This is a story about political power, intrigue, and grassroots revolts. Within Wool’s compelling story structure there are meditations on:
Metal would snap if you could wiggle it even a little bit, if you did it long enough. She had felt the heat of weakened steel countless times while bending it over and over until it broke
There’s fear that small pockets of survivors might be holed up elsewhere around the globe. Operation Fifty is completely pointless if anyone else survives. The population has to be homogenous…
Life under totalitarian rule
They put us in this game, a game where breaking the rules means we all die, every single one of us. But living by those rules, obeying them, means we all suffer.
Wool reminds me of E.M. Forster’s classic The Machine Stops, but then a lot of good dystopian science fiction does. We are all becoming more and more like Forster’s underground society of hive-dwelling, WiFi-sucking hermits every day.
Hillenbrand is a long way from the bucolic meadows and stinky stables she brought to life in her bestselling book, Seabiscuit. Here the backdrop is World War II, and her impeccably researched book spans the world from the California homefront, to the 1936 Summer Olympics in Berlin, to the POW camps of Japan.
Hillenbrand’s deepest travels are into the mind and spirit of Louis Zamparini, a California bad-boy-turned-track-star who went from shaking Hitler’s hand at the 1936 Olympics to seeing some of WWII’s harshest fighting.
Zamparini’s plane crashed while searching for another downed crew, and he survived in a raft for 47 days, and then endured another two years in a Japanese POW camp under the harshest conditions imaginable. Unbroken is a tale of the resilience of the human spirit, and the ability to maintain hope in the face of hopelessness.
Hillenbrand’s prose is lean and clean, and she paints word pictures with a reporter’s eye and a poet’s tongue. She writes about Zamparini’s time lost at sea:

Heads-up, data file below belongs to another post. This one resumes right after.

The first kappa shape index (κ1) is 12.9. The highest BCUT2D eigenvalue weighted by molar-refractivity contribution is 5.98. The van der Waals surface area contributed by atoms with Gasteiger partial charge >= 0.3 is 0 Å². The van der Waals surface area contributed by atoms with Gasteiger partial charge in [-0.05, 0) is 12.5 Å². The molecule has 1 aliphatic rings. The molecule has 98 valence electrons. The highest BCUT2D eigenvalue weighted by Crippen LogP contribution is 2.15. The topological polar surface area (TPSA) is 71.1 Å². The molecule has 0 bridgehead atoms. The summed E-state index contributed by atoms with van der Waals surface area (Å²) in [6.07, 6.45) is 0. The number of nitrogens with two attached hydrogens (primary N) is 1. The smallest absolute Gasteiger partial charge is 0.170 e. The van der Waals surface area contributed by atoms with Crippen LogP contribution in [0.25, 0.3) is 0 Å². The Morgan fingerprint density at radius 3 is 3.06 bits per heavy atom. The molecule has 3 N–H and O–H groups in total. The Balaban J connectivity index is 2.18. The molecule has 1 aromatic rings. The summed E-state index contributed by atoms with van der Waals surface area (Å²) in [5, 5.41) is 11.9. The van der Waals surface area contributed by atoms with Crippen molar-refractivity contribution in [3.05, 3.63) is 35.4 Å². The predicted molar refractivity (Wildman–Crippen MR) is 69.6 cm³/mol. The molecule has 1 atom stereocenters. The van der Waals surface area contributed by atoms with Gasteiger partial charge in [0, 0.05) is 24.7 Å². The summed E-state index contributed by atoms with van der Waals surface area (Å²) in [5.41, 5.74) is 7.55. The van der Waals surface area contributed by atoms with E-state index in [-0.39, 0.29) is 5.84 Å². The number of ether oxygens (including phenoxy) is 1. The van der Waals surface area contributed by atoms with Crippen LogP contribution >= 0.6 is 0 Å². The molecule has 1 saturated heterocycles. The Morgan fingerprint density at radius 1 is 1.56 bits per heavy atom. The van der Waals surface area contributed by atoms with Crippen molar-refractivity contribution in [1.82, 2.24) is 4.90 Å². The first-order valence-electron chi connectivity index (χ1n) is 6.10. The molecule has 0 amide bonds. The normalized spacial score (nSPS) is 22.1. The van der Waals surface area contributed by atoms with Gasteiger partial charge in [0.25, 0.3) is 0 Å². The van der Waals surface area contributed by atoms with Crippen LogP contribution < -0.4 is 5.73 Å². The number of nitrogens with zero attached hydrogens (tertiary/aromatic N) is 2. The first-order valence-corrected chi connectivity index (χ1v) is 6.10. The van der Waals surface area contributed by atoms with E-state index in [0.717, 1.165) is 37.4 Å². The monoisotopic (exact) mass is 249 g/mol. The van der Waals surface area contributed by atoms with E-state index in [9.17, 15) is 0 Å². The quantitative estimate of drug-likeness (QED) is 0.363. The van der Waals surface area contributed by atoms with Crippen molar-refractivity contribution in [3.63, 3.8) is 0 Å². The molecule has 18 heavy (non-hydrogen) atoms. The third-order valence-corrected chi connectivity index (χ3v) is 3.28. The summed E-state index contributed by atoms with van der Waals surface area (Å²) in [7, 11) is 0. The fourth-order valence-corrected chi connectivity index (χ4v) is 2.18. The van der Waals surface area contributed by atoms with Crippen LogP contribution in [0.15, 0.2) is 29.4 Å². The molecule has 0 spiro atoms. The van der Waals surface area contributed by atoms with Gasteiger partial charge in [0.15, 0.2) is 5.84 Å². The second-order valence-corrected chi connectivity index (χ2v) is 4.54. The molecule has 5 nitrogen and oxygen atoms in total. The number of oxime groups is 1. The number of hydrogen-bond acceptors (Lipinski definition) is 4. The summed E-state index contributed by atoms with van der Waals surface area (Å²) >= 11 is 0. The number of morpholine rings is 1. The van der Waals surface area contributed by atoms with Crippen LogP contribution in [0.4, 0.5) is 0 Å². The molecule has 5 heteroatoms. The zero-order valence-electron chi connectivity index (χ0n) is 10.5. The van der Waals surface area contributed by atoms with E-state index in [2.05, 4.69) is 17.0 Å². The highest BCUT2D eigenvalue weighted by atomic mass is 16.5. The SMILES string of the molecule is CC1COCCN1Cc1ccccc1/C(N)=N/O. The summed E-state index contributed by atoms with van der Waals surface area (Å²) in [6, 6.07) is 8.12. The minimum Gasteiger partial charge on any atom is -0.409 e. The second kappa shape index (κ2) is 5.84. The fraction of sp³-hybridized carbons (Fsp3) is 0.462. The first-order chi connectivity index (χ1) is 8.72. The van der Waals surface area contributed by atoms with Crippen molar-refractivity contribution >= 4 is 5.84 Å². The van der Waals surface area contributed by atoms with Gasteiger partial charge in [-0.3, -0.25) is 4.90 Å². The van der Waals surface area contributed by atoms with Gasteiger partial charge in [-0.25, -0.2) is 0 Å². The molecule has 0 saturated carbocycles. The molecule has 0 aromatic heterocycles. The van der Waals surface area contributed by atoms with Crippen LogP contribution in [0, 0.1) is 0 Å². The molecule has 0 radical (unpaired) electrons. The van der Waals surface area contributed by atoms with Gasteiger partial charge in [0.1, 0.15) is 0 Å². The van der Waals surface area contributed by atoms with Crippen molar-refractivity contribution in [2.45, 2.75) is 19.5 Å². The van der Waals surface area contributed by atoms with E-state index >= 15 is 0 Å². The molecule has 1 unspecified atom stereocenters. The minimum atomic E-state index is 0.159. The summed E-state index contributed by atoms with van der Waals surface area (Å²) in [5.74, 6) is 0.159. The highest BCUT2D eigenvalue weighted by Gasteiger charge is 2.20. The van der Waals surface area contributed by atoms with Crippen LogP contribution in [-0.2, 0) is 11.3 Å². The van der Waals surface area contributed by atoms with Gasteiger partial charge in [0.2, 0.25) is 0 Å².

“It was not a great presence but a great absence, a geometric ocean of darkness that seemed to swallow heaven itself.”
Perhaps Zamparini’s biggest obstacle is overcoming the posttraumatic stress of his POW camp ordeal, and learning the healing power of forgiveness.
“This self-respect and sense of self-worth, the innermost armament of the soul, lies at the heart of humanness; to be deprived of it is to be dehumanized, to be cleaved from, and cast below, mankind.”
Zamparini’s example is inspiring and nearly superhuman.
Every single one of us has got the devil inside, and nobody knows it better than Ignatius Parrish the narrator of Joe Hill’s novel Horns. Ig wakes after a night of sorrowful drinking to find he’s grown horns on top of his head. Worse yet, the horns bring out the worst in everyone Ig encounters.
Ig isn’t a very popular guy. Most everyone in town suspects he murdered his girlfriend, Merrin — even his own parents. The horns give people permission to tell Ig how they really feel about him. It isn’t pretty.
But Ig’s horny head is a blessing, too. The horns allow him to get to the truth behind Merrin’s murder and mete devilish justice out on the guilty.
Horns has excellent plot and pacing, especially in the first half of the novel. Paired down to its bare bones Horns is a balls-out revenge novella, something straight out of EC comics. But Hill adds depth through flashbacks and character development. Merrin and Iggy get fleshed out nicely, and their story takes on the homespun sweetness of a high school romance.
Hill visits delightfully dark places in Horns. (How fun would it be to push your annoying grandma’s wheelchair down a hill and into a fence?) Hill brings some metaphor to the mayhem, too.
It was something, the way the wheelchair picked up speed, the way a person’s life picked up speed, the way a life was like a bullet aimed at one final target, impossible to slow or turn aside, and like the bullet, you were ignorant of what you were going to hit, would never know anything except the rush and the impact.